International Trade graduate Ariah Barth describes how program coursework and class projects helped prepare her to launch her career as a trade compliance analyst.
There’s a growing need today for professionals who can skillfully prevent, detect, and investigate illicit financial activities.
The Financial Crime Management program gives you the skills and confidence to pursue a career in the fields of private sector compliance and investigations, government intelligence, training and research with multilateral organizations, and anti-corruption compliance for NGOs.
The Institute’s Financial Crime Management Certificate can be taken as a specialization for students currently enrolled in an Institute degree program or as a stand-alone certificate for nondegree students. Individuals interested in the stand-alone certificate should have a graduate degree or several years of relevant work experience in areas such as law, law enforcement, intelligence, banking, or data analytics.
Upon completion, students will be prepared to do the following:
Uncover financial crime in public, private, and nonprofit contexts.
Analyze cyber risks relating to financial crimes and help organizations take measures to prevent them.
Help organizations make effective use of data analytics in financial crime compliance.
Ensure conformity to laws regulating financial crimes, such as the Bank Secrecy Act, Foreign Corrupt Practices Act, Foreign Account Tax Compliance Act, Sarbanes Oxley Act, and Office of Foreign Assets Control sanctions, as well as non-U.S. laws, such as the U.K. Bribery Act, and international standards issued by the Financial Action Task Force.
Communicate a financial crime analysis report in clear, direct, jargon-free style via written, verbal, and visual schematics.
Identify violations of laws and regulations in the context of organized crime, corruption, terrorism, and WMD proliferation, and work to proactively thwart such activities.
The certificate consists of 16 credits. Core classes are only offered in the spring semester. Electives are available in the spring and fall semesters and winter term.
Core (6 credits)
Financial Crime Typologies (3 credits)
Legal Aspects of Compliance (3 credits)
Electives (10 credits)
Financial Crime Investigations & Compliance in Practice (2 credits)
Network Analysis (4 credits)
Intro to Crypto, Web 3.0, and DeFi (2 credits)
Blockchain Analytics (2 credits)
CyberSecurity: Operational Perspective (2 credits)
Quantitative Data Analysis with Excel (1 credit)
SQL Basics (1 credit)
Intro to Intelligence (4 credits)Terrorism Financing Seminar (4 credits)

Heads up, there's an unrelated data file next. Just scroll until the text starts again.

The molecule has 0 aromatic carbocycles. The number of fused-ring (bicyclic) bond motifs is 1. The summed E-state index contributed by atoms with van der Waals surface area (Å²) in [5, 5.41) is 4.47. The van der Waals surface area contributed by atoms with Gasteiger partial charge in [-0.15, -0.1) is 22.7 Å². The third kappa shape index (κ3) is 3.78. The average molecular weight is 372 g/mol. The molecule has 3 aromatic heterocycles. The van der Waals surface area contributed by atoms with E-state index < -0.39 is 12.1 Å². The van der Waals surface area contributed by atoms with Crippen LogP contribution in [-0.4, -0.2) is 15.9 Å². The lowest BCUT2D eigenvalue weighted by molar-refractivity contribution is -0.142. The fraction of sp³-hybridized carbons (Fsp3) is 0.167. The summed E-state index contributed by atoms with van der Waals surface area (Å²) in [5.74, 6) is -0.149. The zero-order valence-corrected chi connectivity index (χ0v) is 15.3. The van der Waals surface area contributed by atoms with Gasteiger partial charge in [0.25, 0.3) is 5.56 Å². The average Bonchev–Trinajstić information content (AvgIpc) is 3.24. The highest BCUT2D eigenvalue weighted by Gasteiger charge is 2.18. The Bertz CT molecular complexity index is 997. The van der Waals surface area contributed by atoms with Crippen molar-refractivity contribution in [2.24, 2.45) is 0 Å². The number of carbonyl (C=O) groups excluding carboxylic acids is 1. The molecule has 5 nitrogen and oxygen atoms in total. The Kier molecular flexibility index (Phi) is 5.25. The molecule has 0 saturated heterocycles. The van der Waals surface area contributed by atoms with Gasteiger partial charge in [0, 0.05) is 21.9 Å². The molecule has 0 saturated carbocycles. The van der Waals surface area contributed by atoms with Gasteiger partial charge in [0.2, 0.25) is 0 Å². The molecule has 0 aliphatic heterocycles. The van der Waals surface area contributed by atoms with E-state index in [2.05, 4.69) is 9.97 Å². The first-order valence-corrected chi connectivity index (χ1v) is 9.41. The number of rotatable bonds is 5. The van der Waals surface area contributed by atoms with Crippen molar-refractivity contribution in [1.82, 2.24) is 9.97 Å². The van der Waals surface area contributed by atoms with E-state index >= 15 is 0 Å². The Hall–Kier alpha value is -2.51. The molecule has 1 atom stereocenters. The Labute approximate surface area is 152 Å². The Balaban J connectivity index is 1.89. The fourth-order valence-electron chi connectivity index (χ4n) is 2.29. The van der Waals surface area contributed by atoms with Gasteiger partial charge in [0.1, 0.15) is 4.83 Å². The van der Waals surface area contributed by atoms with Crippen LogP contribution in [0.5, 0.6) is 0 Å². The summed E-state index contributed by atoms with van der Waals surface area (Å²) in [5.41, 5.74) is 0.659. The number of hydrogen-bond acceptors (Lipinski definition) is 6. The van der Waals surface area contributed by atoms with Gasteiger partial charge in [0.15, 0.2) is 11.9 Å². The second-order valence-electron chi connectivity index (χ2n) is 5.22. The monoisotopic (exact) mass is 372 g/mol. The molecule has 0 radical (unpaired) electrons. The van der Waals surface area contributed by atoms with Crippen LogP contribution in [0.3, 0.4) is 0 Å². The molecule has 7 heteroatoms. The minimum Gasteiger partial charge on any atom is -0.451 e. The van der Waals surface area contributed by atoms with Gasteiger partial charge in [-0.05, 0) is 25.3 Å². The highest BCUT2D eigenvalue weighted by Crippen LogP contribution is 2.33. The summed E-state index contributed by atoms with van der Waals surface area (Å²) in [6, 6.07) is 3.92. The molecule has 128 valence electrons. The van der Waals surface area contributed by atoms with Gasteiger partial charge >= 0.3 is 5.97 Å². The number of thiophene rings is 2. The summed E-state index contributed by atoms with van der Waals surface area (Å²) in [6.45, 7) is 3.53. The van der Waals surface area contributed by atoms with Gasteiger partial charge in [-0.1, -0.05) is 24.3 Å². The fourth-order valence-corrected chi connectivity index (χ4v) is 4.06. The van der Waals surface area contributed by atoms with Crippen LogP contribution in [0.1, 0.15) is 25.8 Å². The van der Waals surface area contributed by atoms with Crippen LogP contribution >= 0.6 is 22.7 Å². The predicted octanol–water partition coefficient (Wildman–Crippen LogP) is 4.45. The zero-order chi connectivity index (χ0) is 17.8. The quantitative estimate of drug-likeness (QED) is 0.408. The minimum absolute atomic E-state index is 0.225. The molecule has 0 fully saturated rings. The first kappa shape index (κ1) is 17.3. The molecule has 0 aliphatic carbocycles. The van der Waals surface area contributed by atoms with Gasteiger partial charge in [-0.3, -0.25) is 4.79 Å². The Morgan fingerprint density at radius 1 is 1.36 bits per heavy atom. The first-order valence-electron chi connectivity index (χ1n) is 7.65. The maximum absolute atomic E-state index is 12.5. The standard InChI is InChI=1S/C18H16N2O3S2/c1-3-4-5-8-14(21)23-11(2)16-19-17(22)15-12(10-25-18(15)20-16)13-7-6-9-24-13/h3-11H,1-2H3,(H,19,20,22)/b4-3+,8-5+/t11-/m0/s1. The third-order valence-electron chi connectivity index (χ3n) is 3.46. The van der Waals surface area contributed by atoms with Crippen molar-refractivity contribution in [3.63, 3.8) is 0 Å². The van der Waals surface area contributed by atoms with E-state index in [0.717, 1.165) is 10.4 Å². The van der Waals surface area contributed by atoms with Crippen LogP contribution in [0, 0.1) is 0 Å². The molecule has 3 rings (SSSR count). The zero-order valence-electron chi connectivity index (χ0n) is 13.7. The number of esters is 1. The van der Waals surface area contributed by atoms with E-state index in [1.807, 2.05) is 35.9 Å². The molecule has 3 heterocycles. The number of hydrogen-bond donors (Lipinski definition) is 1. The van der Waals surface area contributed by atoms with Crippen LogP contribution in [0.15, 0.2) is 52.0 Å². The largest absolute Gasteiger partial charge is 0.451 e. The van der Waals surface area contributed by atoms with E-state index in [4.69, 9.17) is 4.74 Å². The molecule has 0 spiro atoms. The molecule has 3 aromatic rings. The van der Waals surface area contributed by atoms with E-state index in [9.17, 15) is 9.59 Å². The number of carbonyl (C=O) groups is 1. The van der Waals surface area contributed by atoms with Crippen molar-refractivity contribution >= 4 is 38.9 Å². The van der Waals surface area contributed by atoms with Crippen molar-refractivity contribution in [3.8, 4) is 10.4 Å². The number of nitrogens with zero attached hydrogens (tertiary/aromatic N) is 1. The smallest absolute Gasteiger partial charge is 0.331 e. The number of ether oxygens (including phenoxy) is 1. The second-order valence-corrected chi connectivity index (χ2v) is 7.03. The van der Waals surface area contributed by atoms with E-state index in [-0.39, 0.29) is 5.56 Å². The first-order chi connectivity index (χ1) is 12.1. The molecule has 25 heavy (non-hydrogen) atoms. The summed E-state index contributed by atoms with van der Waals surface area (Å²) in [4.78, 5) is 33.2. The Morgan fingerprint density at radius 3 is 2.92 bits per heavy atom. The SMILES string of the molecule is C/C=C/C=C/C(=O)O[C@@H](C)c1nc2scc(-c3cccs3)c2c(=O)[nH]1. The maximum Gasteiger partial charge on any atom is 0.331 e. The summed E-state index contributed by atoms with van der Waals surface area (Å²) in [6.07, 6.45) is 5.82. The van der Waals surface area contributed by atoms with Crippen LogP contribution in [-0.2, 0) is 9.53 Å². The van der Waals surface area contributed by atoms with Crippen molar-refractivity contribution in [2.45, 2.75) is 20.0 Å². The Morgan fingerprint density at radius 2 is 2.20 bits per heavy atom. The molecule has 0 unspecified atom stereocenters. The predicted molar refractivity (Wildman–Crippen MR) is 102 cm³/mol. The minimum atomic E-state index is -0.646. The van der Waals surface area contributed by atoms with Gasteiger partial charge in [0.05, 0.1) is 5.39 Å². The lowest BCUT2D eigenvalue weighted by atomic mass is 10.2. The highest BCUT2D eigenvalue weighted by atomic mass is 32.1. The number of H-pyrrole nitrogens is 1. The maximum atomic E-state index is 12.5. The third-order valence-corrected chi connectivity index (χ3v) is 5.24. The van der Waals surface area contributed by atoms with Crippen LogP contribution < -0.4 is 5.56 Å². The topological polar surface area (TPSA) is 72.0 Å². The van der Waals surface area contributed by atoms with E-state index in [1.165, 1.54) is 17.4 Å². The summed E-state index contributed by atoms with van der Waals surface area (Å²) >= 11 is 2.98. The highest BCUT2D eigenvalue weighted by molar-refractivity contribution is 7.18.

Transnational Crime & Terrorism (1 credit)
Corruption Seminar (4 credits)
WMD Proliferation Financing (1 credit)
Strategic Trade Controls (4 credits)
Import/Export/Trade Law Compliance (3 credits)
Alumni of the financial crime management program have used the skills they learned in the following sectors and organizations:
- Homeland Security Investigations (HSI)
- Defense Intelligence Agency (DIA)
- U.S. Department of the Treasury
- Terrorism and Financial Intelligence
- Office of Foreign Assets Control (OFAC)
- Financial Crimes Enforcement Network (FinCEN)
- U.S. State Department
- Department of Justice
- Department of Commerce Bureau of Industry & Security
- U.S. Government Accountability Office (GAO)
Private sector intelligence
- Thomson Reuters Special Services
- TR Worldcheck
- Steele CIS
- Mintz Group
- Camstoll Group
- Charles Schwab
- BNP Paribas
- Wells Fargo
- Western Union
- Bank of the West
- Ernst & Young
- U.N. Office on Drugs and Crime (UNODC)
If you take 12–16 credits in a semester, you will be charged the full-time rate.
If you take 11 or fewer credits in a semester, you will be charged at the per credit rate:
Visit our tuition page for details of each rate.
How to Apply
If you are interested in the certificate, visit the how to apply page for the MA in Nonproliferation and Terrorism Studies but please note that the following are not required for applicants to the certificate program:
- Admissions interview
- Second language proficiency
| by Jessie Raymond
The largely student-run initiative provides students, faculty, and community partners with data analysis services ranging from software training to program evaluation to collaborative projects.
| by Jessie Raymond
Noting the high demand for financial crime experts at all levels, Professor Moyara Ruehsen, head of the Institute’s Financial Crime Management program, expanded her teaching to the undergraduate level this spring with a special Middlebury College course.